Do some easy exercises in bed morning and evening. Energize yourself for the day. Relax yourself for some solid sleep every evening. If you do this every day for 120 years I guarantee you will live long :^)
Ira Glickstein's Knols (formerly Google Knols)
Here’s an easy project to build a big Chanukah menorah for outdoor or indoor use. It makes use of inexpensive and readily available Holiday lights and standard PVC pipe and fittings that you can buy at any hardware store. It disassembles for compact storage.
There is a danger of “vegging out” in retirement if you are financially secure. Pension and Social Security checks come regularly, investments grow, and so do your waistlines! There is a temptation to sit and watch mindless TV programs, eat rich food and “enjoy life – you earned it!”
Here is an alternative I have found useful. You may too!
Under certain conditions, a multi-level management hierarchy may allow very aggressive schedules to be satisfied. This Knol provides a scientific underpinning, derived from Information and Hierarchy Theory, that allows quantification of Brooks Law which states: “Adding manpower to a late software project makes it later.” It turns out that you CAN set up a multi-level structure for your project with additional personnel to speed project completion. This applies not only to software projects but to any complex engineering or business activity that requires coordination between multiple employees, managers, and departments.
Given this theoretical support, and a FREE Excel spreadsheet advisor, you can compare various management structures to determine how to set up your project to achieve the best combination of cost and schedule, considering the value of getting to market early or avoiding a late penalty.
An easy to use Excel-based tool helps you make the right decisions. It is available for FREE.
Aristotle wrote his Physics and his Meteorology ca. 350 BC. Although they appear primitive by our 21st Century scientific lights, they capture the wisdom of the ages. Aristotle, in his time, may have used diagrams when discussing the Five Elements, but all that survives is his prose. The plain text is inadequate for modern understanding so I created some graphics that explain his concepts more clearly to a contemporary audience.
Do you really neeed 1080p HDTV? What pixel resolution should your PC or laptop have? What font size should you use for presentation charts? For printed documents? Here is all you need to know about choosing the right resolution or font size for any given screen size and viewing distance. And lots more.
A relatively simple Excel-based tool helps you make the right decisions. It is available for FREE.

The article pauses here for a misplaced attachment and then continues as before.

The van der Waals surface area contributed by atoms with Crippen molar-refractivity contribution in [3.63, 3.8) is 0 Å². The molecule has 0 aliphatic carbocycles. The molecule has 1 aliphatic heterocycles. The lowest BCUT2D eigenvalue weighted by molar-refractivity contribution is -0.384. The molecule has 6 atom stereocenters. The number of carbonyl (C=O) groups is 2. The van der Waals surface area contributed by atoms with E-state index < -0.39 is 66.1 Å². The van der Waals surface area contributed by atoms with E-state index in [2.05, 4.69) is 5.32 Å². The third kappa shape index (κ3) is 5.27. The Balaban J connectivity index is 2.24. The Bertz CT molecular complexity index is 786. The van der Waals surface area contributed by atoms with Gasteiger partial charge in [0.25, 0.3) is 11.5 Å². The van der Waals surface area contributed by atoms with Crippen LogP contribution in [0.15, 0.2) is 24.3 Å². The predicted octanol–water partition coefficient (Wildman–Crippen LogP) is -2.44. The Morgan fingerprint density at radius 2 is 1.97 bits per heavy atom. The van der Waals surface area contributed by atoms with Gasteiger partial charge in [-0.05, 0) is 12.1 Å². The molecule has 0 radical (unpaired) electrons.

Brooks Law states: “Adding manpower to a late software project makes it later.” This Law is applicable to any task involving lots of people in complex interaction. The only evidence Brooks provides is anecdotal: “Since software construction is complex, the communications overhead is great.” Furthermore, his graph illustrating the perverse “bathtub” relationship between men and months has axes with no numbers on them. No one seriously doubts the general validity of Brooks strange graph but there is something disturbing about a Law that lacks quantification and has no coherent theory to explain why it must be so. This Knol provides a scientific underpinning, derived from Information and Hierarchy Theory, that allows quantification of Brooks Law. Given this theoretical support, it may be possible to determine when adding more software engineers to a project is likely to delay completion rather than speed it.
Aristotle wrote his Physics ca. 350 BC. Although they appear primitive by our 21st Century standards, they capture the wisdom of the ages. Aristotle, in his time, may have used diagrams when discussing the Four Causes, but all that survives is his prose. The plain text is inadequate for modern understanding so I created some graphics that explain his concepts more clearly to a contemporary audience.
John Nash won the 1994 Nobel in Economics for his work on what came to be known as “Nash Equilibrium”, where two or more competing entities “cooperate” (without illegally colluding) to reach a “Nash Bargain”. A Nash Bargain is reached when two or more competitors produce optimal quantities of the same or similar product or service to maximize their own self- interest, assuming others are rational and will do the same. The book and movie “A Beautiful Mind” dramatized Nash’s life story and work.
A relatively simple Excel-based tool helps you calculate a Nash Bargain in a competitive situation. It is available for FREE.
Buying a house, car, pet or PC? Choosing among alternative courses of action at work? Do you and your spouse or your colleagues differ on which choice to make? Here is how to get everyone involved to “put their cards on the table” and make a rational choice that will best serve your needs.
A relatively simple Excel-based tool helps you make the right decision, including decisions in the face of uncertainty! It is available for FREE.